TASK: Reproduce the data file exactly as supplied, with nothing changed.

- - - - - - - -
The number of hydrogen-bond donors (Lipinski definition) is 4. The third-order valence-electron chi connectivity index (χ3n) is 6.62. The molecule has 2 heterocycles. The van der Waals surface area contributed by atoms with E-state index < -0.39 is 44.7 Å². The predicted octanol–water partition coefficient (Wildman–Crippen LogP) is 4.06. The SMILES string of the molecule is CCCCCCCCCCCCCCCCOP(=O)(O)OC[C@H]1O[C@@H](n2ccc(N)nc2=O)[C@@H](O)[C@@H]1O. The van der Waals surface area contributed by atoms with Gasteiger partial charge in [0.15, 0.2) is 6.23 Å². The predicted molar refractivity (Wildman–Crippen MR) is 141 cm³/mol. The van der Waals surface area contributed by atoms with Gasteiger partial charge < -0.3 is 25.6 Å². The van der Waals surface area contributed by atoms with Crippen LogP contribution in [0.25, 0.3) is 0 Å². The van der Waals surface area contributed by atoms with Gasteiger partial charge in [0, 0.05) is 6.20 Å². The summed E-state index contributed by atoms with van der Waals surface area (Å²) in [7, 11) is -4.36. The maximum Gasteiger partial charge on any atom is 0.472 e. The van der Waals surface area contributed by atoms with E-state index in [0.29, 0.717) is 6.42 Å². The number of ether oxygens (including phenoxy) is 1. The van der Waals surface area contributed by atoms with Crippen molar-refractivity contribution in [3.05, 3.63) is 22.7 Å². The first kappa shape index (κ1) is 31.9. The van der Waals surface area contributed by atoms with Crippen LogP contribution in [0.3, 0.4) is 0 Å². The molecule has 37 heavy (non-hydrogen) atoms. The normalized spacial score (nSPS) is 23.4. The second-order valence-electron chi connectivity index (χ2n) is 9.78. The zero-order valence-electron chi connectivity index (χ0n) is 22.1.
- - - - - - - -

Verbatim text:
The number of hydrogen-bond donors (Lipinski definition) is 4. The third-order valence-electron chi connectivity index (χ3n) is 6.62. The molecule has 2 heterocycles. The van der Waals surface area contributed by atoms with E-state index < -0.39 is 44.7 Å². The predicted octanol–water partition coefficient (Wildman–Crippen LogP) is 4.06. The SMILES string of the molecule is CCCCCCCCCCCCCCCCOP(=O)(O)OC[C@H]1O[C@@H](n2ccc(N)nc2=O)[C@@H](O)[C@@H]1O. The van der Waals surface area contributed by atoms with Gasteiger partial charge in [0.15, 0.2) is 6.23 Å². The predicted molar refractivity (Wildman–Crippen MR) is 141 cm³/mol. The van der Waals surface area contributed by atoms with Gasteiger partial charge < -0.3 is 25.6 Å². The van der Waals surface area contributed by atoms with Crippen LogP contribution in [0.25, 0.3) is 0 Å². The van der Waals surface area contributed by atoms with Gasteiger partial charge in [0, 0.05) is 6.20 Å². The summed E-state index contributed by atoms with van der Waals surface area (Å²) in [7, 11) is -4.36. The maximum Gasteiger partial charge on any atom is 0.472 e. The van der Waals surface area contributed by atoms with E-state index in [0.29, 0.717) is 6.42 Å². The number of ether oxygens (including phenoxy) is 1. The van der Waals surface area contributed by atoms with Crippen molar-refractivity contribution in [3.05, 3.63) is 22.7 Å². The first kappa shape index (κ1) is 31.9. The van der Waals surface area contributed by atoms with Crippen LogP contribution in [0.3, 0.4) is 0 Å². The molecule has 37 heavy (non-hydrogen) atoms. The normalized spacial score (nSPS) is 23.4. The second-order valence-electron chi connectivity index (χ2n) is 9.78. The zero-order valence-electron chi connectivity index (χ0n) is 22.1.